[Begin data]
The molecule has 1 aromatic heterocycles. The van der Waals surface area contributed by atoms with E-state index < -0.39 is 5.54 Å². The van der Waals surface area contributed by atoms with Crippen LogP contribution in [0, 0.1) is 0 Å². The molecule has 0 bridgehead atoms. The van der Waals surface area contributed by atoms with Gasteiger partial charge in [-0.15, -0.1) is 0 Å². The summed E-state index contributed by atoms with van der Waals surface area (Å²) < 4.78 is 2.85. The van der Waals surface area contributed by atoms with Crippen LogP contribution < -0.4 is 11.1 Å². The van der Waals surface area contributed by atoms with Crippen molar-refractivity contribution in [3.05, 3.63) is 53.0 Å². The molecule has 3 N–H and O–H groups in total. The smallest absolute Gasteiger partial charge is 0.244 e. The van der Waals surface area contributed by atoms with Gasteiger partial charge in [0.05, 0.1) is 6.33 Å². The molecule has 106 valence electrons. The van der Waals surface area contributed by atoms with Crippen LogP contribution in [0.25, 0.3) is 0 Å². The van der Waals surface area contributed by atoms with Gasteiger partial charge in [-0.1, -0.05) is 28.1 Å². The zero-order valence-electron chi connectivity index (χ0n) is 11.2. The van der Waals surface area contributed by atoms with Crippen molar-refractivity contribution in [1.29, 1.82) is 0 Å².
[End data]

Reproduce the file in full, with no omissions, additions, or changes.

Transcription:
The molecule has 1 aromatic heterocycles. The van der Waals surface area contributed by atoms with E-state index < -0.39 is 5.54 Å². The van der Waals surface area contributed by atoms with Crippen LogP contribution in [0, 0.1) is 0 Å². The molecule has 0 bridgehead atoms. The van der Waals surface area contributed by atoms with Gasteiger partial charge in [-0.15, -0.1) is 0 Å². The summed E-state index contributed by atoms with van der Waals surface area (Å²) < 4.78 is 2.85. The van der Waals surface area contributed by atoms with Crippen LogP contribution < -0.4 is 11.1 Å². The van der Waals surface area contributed by atoms with Crippen molar-refractivity contribution in [3.05, 3.63) is 53.0 Å². The molecule has 3 N–H and O–H groups in total. The smallest absolute Gasteiger partial charge is 0.244 e. The van der Waals surface area contributed by atoms with Gasteiger partial charge in [0.05, 0.1) is 6.33 Å². The molecule has 106 valence electrons. The van der Waals surface area contributed by atoms with Crippen LogP contribution in [0.25, 0.3) is 0 Å². The van der Waals surface area contributed by atoms with Gasteiger partial charge in [-0.1, -0.05) is 28.1 Å². The zero-order valence-electron chi connectivity index (χ0n) is 11.2. The van der Waals surface area contributed by atoms with Crippen molar-refractivity contribution in [1.29, 1.82) is 0 Å².